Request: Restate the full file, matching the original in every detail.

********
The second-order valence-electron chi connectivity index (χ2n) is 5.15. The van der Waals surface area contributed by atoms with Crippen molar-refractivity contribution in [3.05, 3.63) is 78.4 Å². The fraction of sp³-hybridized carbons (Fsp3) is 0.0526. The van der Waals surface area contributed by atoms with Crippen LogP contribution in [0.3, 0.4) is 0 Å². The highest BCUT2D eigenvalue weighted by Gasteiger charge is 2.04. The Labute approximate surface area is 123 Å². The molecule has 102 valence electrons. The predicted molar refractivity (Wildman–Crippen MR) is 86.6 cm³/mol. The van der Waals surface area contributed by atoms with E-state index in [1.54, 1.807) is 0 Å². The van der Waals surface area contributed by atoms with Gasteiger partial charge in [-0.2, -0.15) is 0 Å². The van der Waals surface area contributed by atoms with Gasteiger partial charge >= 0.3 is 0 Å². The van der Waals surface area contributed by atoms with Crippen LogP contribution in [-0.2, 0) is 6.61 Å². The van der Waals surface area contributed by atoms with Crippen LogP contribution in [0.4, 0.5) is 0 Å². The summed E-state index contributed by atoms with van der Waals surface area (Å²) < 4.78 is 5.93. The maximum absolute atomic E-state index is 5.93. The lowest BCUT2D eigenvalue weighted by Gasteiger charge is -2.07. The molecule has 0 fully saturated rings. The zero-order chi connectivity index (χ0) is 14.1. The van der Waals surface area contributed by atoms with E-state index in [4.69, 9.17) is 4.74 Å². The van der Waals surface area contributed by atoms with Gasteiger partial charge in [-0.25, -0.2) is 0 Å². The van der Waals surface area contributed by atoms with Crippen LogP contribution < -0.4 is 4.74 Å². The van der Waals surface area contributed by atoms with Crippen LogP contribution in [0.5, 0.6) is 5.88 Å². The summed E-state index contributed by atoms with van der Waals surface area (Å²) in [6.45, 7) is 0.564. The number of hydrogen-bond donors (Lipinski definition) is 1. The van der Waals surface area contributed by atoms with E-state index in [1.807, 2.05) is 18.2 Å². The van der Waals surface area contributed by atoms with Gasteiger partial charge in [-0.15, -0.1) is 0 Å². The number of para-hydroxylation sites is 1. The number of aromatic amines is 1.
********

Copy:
The second-order valence-electron chi connectivity index (χ2n) is 5.15. The van der Waals surface area contributed by atoms with Crippen molar-refractivity contribution in [3.05, 3.63) is 78.4 Å². The fraction of sp³-hybridized carbons (Fsp3) is 0.0526. The van der Waals surface area contributed by atoms with Crippen LogP contribution in [0.3, 0.4) is 0 Å². The highest BCUT2D eigenvalue weighted by Gasteiger charge is 2.04. The Labute approximate surface area is 123 Å². The molecule has 102 valence electrons. The predicted molar refractivity (Wildman–Crippen MR) is 86.6 cm³/mol. The van der Waals surface area contributed by atoms with E-state index in [1.54, 1.807) is 0 Å². The van der Waals surface area contributed by atoms with Gasteiger partial charge in [-0.2, -0.15) is 0 Å². The van der Waals surface area contributed by atoms with Gasteiger partial charge >= 0.3 is 0 Å². The van der Waals surface area contributed by atoms with Crippen LogP contribution in [-0.2, 0) is 6.61 Å². The van der Waals surface area contributed by atoms with Crippen LogP contribution in [0.4, 0.5) is 0 Å². The summed E-state index contributed by atoms with van der Waals surface area (Å²) < 4.78 is 5.93. The maximum absolute atomic E-state index is 5.93. The lowest BCUT2D eigenvalue weighted by Gasteiger charge is -2.07. The molecule has 0 fully saturated rings. The zero-order chi connectivity index (χ0) is 14.1. The van der Waals surface area contributed by atoms with E-state index in [4.69, 9.17) is 4.74 Å². The van der Waals surface area contributed by atoms with Gasteiger partial charge in [-0.25, -0.2) is 0 Å². The van der Waals surface area contributed by atoms with Crippen LogP contribution < -0.4 is 4.74 Å². The van der Waals surface area contributed by atoms with Crippen LogP contribution in [0.5, 0.6) is 5.88 Å². The summed E-state index contributed by atoms with van der Waals surface area (Å²) in [6.45, 7) is 0.564. The number of hydrogen-bond donors (Lipinski definition) is 1. The van der Waals surface area contributed by atoms with E-state index in [1.807, 2.05) is 18.2 Å². The van der Waals surface area contributed by atoms with Gasteiger partial charge in [-0.15, -0.1) is 0 Å². The number of para-hydroxylation sites is 1. The number of aromatic amines is 1.